Sermon   for   5th   Sunday   after   Epiphany,   Year   A

"Salty Disciples" A sermon by Rev. Garth Wehrfritz-Hanson, based on Matt. 5:13. ______________________________________________________________________

Jesus was--and still is--the world's Greatest Teacher. His brilliance as a teacher lies in his ability to use such simple, ordinary, everyday things--like salt--to teach people something very deep and profound. Salt, sodium chloride, is an element used and known by all human beings. It has a long and varied history.

Here are a few historical footnotes about salt--from a writer, whose name, unfortunately I'm unable to identify--which you may find interesting:"in ancient times, covenants were sealed with salt--hence, a "covenant of salt"--use of salt was a bond of fidelity(i.e., the Arab expression "there is salt between us"). Salt that had lost its savor was earthly residuum with little taste because the sodium chloride had been rinsed out, hence the Persian phrase "untrue to salt" or disloyal, ungrateful."

"Many ancient roads were built to accommodate the desire for salt: the Via Salaria in Italy between the salt pans of Ostia and the Sabine. Herodotus speaks of the caravan route uniting the salt oases of Libya, the trade route between the Aegean and the coasts of Southern Russia. Cakes of salt were used as money in Abyssinia and Tibet and Rome. Salt has been an important source of tax revenue, it is essential to human health(necessary to protein dissolution in the body.) Salt was used in the offerings of ancient Israelite worship. The Jewish rabbis referred to salt as a symbol of wisdom."

When Jesus said: "You are the salt of the earth," he was communicating something very special about his followers. If you had to rate your self-worth, your self-esteem on a scale of one to ten, what would you rate yourself? Well, when Jesus tells each one of us: "YOU ARE the salt of the earth," he is saying that each one of us is a ten--each one of us in his eyes, in God's eyes, is very special, very wonderful, very precious. You see, salt in Jesus's time was highly valued, of great worth. People at that time were highly dependent upon salt. In Christ's eyes, in God's eyes, we, like salt are treasured and the world depends upon us as Christians.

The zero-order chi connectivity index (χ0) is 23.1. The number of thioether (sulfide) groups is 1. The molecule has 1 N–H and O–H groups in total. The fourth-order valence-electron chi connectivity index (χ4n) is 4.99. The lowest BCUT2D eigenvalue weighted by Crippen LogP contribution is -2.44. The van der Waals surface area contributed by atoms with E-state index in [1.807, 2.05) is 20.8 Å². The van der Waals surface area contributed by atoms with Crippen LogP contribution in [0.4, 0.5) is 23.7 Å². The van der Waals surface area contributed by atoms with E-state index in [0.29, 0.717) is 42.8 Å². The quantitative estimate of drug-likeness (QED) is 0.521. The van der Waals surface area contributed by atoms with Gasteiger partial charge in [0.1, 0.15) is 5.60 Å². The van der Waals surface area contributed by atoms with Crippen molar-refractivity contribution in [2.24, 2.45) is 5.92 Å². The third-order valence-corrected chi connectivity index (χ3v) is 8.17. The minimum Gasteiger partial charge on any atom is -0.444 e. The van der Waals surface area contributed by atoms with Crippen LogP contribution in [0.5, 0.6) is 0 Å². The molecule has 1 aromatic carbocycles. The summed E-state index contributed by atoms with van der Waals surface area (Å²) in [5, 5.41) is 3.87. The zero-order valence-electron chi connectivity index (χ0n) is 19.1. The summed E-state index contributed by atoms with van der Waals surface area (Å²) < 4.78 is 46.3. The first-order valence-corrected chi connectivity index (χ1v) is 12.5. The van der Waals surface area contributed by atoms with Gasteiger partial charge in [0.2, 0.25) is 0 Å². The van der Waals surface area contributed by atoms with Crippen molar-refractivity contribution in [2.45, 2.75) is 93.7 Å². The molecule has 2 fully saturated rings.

Essentially, there are two characteristics of salt which we Christians share. In the hot climate of the Middle East, salt was the most common preservative. Centuries before the invention of refrigerators, salt was used to prevent meat and vegetables from going bad and rotting. When Jesus says, "You are the salt of the earth," he is telling us that we as Christians are like a preservative in this world. As Christians, we are spread out, sprinkled all over the world to preserve the world from decay, corruption and destruction.

According to John Riach: "In the year 1650 the inhabitants of Norwich petitioned Parliament for permission to demolish that altogether useless building the Cathedral, and to use its stones for the repairing of the pier and the building of a workhouse. Is that not how many in our day regard the Church? What, they ask, has it done to preserve the world from decay, corruption and destruction? What has it done to prevent wars, human torture and suffering, poverty, hunger and injustice? What has the Church done to prevent the environmental crisis? In the view of the Church's critics, the Christian Church is an ornamental institution which accomplishes nothing of real importance in this tortured world."